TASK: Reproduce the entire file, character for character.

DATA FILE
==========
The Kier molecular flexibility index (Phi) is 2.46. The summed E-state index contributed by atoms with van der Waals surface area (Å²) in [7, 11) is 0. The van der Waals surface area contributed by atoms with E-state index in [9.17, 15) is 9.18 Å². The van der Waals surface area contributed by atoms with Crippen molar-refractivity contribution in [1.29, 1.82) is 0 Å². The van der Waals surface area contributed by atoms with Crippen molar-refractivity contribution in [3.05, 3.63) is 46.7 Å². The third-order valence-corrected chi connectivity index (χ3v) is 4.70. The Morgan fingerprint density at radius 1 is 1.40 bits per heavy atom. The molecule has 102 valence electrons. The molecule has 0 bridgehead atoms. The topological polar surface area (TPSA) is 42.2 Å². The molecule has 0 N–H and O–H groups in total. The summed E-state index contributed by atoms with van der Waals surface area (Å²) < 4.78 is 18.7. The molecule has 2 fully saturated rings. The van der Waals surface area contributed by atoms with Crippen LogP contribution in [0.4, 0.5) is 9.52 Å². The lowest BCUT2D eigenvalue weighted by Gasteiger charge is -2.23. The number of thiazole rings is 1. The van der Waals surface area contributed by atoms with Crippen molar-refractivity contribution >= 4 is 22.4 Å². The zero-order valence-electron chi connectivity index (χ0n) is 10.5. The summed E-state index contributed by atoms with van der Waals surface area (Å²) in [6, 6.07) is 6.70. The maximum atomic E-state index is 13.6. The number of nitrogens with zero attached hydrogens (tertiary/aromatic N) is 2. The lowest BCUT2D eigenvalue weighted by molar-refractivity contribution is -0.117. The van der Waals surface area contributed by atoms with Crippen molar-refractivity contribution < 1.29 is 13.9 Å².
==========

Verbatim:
The Kier molecular flexibility index (Phi) is 2.46. The summed E-state index contributed by atoms with van der Waals surface area (Å²) in [7, 11) is 0. The van der Waals surface area contributed by atoms with E-state index in [9.17, 15) is 9.18 Å². The van der Waals surface area contributed by atoms with Crippen molar-refractivity contribution in [1.29, 1.82) is 0 Å². The van der Waals surface area contributed by atoms with Crippen molar-refractivity contribution in [3.05, 3.63) is 46.7 Å². The third-order valence-corrected chi connectivity index (χ3v) is 4.70. The Morgan fingerprint density at radius 1 is 1.40 bits per heavy atom. The molecule has 102 valence electrons. The molecule has 0 bridgehead atoms. The topological polar surface area (TPSA) is 42.2 Å². The molecule has 0 N–H and O–H groups in total. The summed E-state index contributed by atoms with van der Waals surface area (Å²) < 4.78 is 18.7. The molecule has 2 fully saturated rings. The van der Waals surface area contributed by atoms with Crippen LogP contribution in [0.4, 0.5) is 9.52 Å². The lowest BCUT2D eigenvalue weighted by Gasteiger charge is -2.23. The number of thiazole rings is 1. The van der Waals surface area contributed by atoms with Crippen molar-refractivity contribution >= 4 is 22.4 Å². The zero-order valence-electron chi connectivity index (χ0n) is 10.5. The summed E-state index contributed by atoms with van der Waals surface area (Å²) in [6, 6.07) is 6.70. The maximum atomic E-state index is 13.6. The number of nitrogens with zero attached hydrogens (tertiary/aromatic N) is 2. The lowest BCUT2D eigenvalue weighted by molar-refractivity contribution is -0.117. The van der Waals surface area contributed by atoms with Crippen molar-refractivity contribution < 1.29 is 13.9 Å².